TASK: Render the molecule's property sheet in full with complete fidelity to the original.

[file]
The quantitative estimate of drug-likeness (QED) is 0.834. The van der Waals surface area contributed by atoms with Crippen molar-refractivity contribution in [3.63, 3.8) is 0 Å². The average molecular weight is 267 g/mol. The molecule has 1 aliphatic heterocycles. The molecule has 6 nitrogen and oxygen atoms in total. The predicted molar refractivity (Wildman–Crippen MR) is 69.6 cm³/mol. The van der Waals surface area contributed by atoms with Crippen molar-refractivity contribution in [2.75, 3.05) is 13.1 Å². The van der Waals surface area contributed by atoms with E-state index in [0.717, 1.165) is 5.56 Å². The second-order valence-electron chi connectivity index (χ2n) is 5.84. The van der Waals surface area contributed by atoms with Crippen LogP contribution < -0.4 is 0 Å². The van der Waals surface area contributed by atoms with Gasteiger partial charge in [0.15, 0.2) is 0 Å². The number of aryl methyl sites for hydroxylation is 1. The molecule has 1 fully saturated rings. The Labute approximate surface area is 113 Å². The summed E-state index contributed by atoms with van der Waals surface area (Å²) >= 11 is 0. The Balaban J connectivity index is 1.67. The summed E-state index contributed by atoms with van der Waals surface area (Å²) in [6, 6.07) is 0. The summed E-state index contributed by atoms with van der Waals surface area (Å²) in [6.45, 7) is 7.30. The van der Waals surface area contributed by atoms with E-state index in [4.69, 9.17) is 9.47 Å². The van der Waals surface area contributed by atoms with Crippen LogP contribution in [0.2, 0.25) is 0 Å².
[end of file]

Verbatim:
The quantitative estimate of drug-likeness (QED) is 0.834. The van der Waals surface area contributed by atoms with Crippen molar-refractivity contribution in [3.63, 3.8) is 0 Å². The average molecular weight is 267 g/mol. The molecule has 1 aliphatic heterocycles. The molecule has 6 nitrogen and oxygen atoms in total. The predicted molar refractivity (Wildman–Crippen MR) is 69.6 cm³/mol. The van der Waals surface area contributed by atoms with Crippen molar-refractivity contribution in [2.75, 3.05) is 13.1 Å². The van der Waals surface area contributed by atoms with E-state index in [0.717, 1.165) is 5.56 Å². The second-order valence-electron chi connectivity index (χ2n) is 5.84. The van der Waals surface area contributed by atoms with Crippen LogP contribution < -0.4 is 0 Å². The van der Waals surface area contributed by atoms with Gasteiger partial charge in [0.15, 0.2) is 0 Å². The number of aryl methyl sites for hydroxylation is 1. The molecule has 1 fully saturated rings. The Labute approximate surface area is 113 Å². The summed E-state index contributed by atoms with van der Waals surface area (Å²) >= 11 is 0. The Balaban J connectivity index is 1.67. The summed E-state index contributed by atoms with van der Waals surface area (Å²) in [6, 6.07) is 0. The summed E-state index contributed by atoms with van der Waals surface area (Å²) in [6.45, 7) is 7.30. The van der Waals surface area contributed by atoms with E-state index in [4.69, 9.17) is 9.47 Å². The van der Waals surface area contributed by atoms with Crippen LogP contribution in [0.2, 0.25) is 0 Å².